I came out as a lesbian sometime around 1999. My mother was horrified and her exact response was, “you’re not are you?” Which was delightful and made me feel amazing . 😒
(That’s me in the black System of a Down hoodie with my arms around my girlfriend in 2001.)
I grew up in a vibrant queer community. When my mother finally kicked me out at 17 (2003) I moved in with my then girlfriend and met her extended network of lesbians too. It felt really good to be around people like me, even if I was by and far the baby dyke. I hadn’t even been to a gay bar at this point because I was underage.
I renounced my lesbianism after 27 years, when I broke up with my girlfriend in 2012. It was particularly messy and traumatic, but it allowed me to discover who I was: not a woman and not attracted solely to women.
My lesbian history seems a distant memory now, but having spent such a big chunk of my life in that community, I was shocked to see The Spectator and other British media asking where all the lesbians had gone. (I’m not linking to those articles. Those papers don’t need traffic from our community.)
I put a shout out on my Facebook page and a few lesbians came forward to answer where they had been.
- Why do you think the press don’t know where lesbians are?
It’s a little known fact that lesbians have for a long time been developing technology which means that we cannot be seen by dickheads trying to use us to excuse their transphobia. Following a successful pilot, this has now been rolled out to all non-transphobic lesbians, hence the apparently diminishing numbers.
- So, where have you actually been?
I’ve been in my house, wearing a onesie and writing about fictional girls kissing, as is my lesbian birthright and based on responses on the All Lesbian WhatsApp group, this is a common experience.
- How do lesbians and the trans community move forward together?
Support each other and recognise that we have more in common than different.
- Do you have anything to promote?
I talk about being a gay fangirl in my zines. Check them out here: http://www.etsy.co.uk/shop/foreverincomplete
Kirsty Sarah Miller (Apparently lots of lesbians are called Kirsty! 🤣😂)
1. Why do you think the press don’t know where lesbians are?
Probably because the press are typically homophobic and don’t make it their mission to learn about the depths of lesbian culture.
2. So where have you actually been?
I have been staying at home like everyone else has since March last year. In general, I’m a performing cellist and cello teacher and I love engaging in the arty side of lesbian culture – music, literature, film etc. Incidentally in the future, I’m interested in putting on a concert of classical music written by LGBT+ composers.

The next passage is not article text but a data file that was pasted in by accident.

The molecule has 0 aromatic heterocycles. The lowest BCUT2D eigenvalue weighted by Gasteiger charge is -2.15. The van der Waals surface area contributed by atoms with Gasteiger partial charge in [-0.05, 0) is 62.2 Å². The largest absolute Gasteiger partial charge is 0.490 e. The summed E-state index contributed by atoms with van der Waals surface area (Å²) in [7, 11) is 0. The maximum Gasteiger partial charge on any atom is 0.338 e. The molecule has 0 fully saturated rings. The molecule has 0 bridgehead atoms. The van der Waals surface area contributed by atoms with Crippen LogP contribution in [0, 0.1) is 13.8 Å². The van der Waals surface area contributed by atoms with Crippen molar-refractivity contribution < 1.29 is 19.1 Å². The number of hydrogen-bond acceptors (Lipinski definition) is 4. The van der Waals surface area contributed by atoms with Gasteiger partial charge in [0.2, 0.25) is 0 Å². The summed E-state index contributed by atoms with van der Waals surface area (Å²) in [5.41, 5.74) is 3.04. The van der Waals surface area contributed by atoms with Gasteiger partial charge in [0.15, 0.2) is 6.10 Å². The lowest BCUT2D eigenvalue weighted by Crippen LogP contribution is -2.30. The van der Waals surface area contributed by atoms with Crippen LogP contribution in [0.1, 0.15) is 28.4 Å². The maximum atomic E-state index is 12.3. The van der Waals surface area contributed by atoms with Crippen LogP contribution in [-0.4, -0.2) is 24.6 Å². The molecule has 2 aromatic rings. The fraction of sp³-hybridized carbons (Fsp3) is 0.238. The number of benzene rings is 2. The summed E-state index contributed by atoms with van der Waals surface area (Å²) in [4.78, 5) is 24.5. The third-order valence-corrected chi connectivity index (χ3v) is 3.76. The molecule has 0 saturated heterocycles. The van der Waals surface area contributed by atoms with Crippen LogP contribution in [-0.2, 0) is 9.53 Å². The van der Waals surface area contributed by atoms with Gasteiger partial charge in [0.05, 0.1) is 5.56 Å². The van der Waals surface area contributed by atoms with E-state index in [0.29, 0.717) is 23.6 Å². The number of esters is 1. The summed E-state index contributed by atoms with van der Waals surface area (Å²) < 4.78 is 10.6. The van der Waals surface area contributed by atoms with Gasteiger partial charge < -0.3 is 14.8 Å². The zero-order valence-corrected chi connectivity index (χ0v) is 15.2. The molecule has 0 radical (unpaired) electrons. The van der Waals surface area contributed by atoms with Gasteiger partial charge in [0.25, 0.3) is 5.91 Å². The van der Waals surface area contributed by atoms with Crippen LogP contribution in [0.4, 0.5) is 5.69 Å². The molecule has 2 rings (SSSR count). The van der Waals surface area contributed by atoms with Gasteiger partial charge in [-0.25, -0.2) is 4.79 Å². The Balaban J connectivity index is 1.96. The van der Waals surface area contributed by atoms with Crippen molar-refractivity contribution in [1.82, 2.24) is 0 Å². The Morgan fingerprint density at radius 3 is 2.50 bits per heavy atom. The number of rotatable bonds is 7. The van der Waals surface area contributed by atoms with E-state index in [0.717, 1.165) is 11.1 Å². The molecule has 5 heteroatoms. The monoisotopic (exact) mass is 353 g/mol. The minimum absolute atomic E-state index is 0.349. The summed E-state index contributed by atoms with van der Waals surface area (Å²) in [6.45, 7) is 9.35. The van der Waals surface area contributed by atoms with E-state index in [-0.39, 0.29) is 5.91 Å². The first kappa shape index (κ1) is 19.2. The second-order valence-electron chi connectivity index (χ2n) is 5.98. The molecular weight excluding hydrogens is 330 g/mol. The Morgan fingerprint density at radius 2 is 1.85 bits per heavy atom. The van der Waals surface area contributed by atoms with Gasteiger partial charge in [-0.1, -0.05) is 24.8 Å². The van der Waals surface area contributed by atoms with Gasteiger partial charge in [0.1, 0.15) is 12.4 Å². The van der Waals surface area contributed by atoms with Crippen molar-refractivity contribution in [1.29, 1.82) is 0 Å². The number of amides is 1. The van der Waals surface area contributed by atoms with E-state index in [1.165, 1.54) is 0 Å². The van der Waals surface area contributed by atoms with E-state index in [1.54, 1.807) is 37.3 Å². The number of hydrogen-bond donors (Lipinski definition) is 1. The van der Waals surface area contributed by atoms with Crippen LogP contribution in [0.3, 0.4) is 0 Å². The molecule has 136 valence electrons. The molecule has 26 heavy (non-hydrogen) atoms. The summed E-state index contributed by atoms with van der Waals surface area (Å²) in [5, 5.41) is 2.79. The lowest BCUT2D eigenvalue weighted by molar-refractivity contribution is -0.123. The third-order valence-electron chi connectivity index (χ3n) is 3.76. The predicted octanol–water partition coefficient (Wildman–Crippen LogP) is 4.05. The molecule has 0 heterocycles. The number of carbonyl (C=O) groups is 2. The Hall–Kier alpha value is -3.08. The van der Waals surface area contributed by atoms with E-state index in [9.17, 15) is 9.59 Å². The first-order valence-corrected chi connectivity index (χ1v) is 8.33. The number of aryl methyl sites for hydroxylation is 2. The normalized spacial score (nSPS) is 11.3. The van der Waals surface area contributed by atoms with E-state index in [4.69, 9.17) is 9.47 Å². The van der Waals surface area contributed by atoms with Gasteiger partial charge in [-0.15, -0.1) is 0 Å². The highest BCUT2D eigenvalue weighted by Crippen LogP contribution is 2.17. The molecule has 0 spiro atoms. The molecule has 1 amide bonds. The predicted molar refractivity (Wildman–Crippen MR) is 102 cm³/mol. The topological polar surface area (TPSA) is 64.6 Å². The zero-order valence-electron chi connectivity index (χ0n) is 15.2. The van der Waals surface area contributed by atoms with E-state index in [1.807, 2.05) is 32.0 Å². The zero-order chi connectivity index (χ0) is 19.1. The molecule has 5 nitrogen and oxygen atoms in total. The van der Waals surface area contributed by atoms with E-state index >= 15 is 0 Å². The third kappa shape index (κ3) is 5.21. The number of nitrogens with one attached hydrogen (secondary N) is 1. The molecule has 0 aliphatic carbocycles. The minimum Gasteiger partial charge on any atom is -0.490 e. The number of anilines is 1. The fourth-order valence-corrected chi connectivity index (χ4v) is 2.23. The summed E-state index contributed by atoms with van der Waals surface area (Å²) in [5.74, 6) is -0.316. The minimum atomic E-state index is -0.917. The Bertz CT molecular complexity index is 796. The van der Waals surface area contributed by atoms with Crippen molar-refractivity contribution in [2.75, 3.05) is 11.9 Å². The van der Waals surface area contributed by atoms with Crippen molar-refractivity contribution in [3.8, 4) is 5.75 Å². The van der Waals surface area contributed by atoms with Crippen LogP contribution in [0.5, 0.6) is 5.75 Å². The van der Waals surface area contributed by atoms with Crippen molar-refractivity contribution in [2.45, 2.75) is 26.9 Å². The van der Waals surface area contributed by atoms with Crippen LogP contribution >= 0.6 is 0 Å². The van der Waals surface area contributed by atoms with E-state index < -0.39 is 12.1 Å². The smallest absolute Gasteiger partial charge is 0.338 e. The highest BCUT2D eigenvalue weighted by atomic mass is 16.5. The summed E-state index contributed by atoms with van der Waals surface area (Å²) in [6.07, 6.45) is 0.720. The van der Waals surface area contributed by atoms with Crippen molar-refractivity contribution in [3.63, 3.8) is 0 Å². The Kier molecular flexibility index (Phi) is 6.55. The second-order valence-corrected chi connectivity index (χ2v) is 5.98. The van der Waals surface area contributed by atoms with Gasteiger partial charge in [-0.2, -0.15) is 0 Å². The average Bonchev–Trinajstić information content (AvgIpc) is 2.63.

3. How do lesbians and the trans community move forward together?
For me, there is no issue or clash between lesbian rights and trans rights or indeed women’s rights in general. It is heartening to personally know lots of lesbians who are fully supportive of their trans siblings, but I feel sad that some lesbians have a hostile view of trans people.
Trans people and their lesbian, gay, bi and queer siblings have always come together in the same spaces and we are better for it. I’m sure this will continue into the future.
4. Do you have anything to promote?
I’m a cellist, cello teacher and Alexander Technique teacher. You can find me on Facebook, Twitter and Instagram under @kirstenmillercello. Also throughout February I’m going to be posting about classical music written by women composers.
I offer cello lesson (currently online) if anyone is interested. I can also record cello for albums, films and virtual concerts.
Sadly I have no live concerts to promote currently due to lockdown.
1. Why do you think the press don’t know where lesbians have gone?
They don’t know where lesbians are because we have been hiding from them. Most self-respecting lesbians don’t buy newspapers that have historically voted against our best interests, which is why I’m still outraged that Joan Armatrading, a black working class lesbian from Birmingham is supposedly a Conservative.
2. So, where have you actually been?
I’ve been in Pontypridd playing Dungeons and Dragons with my cats.
3) How do lesbians and the trans community move forward together?
The only way forward that I can see is mutual support, understanding that our co-existence and happiness is not a zero sum game and a genuine curiosity in what has divided us.
Worldwide we’re seeing a great shift towards far right politics and authoritarian ways of leading. Propaganda is doing a number on civility so that those of us at the bottom, i.e. normal working people, are being routinely pitted against one another, believing that one person’s gain must mean their loss. I don’t believe in such reductionist and curmudgeonly personal politic.
4) Do you have anything to promote?
My band, Trigger Warnings and the Safe Spaces. We practice rarely and have no merch. Please support us.
As you can see, lesbians haven’t gone anywhere. They are here and their community is thriving. It is a wonder that institutions that have always hated the LGBT+ community are even bothering to pretend to care about lesbians, but it is their bigotry of choice at the moment to pit marginalised groups against one another.
Famous lesbian musician Grace Petrie put it perfectly:
Worried about lesbians? Why does the Times not start a lesbian culture column? Why does JK Rowling not use her gargantuan platform to write a world best seller series about a lesbian kid? Why does your concern for lesbian visibility never involve making any lesbians visible?
In closing: long live lesbians and lesbian culture.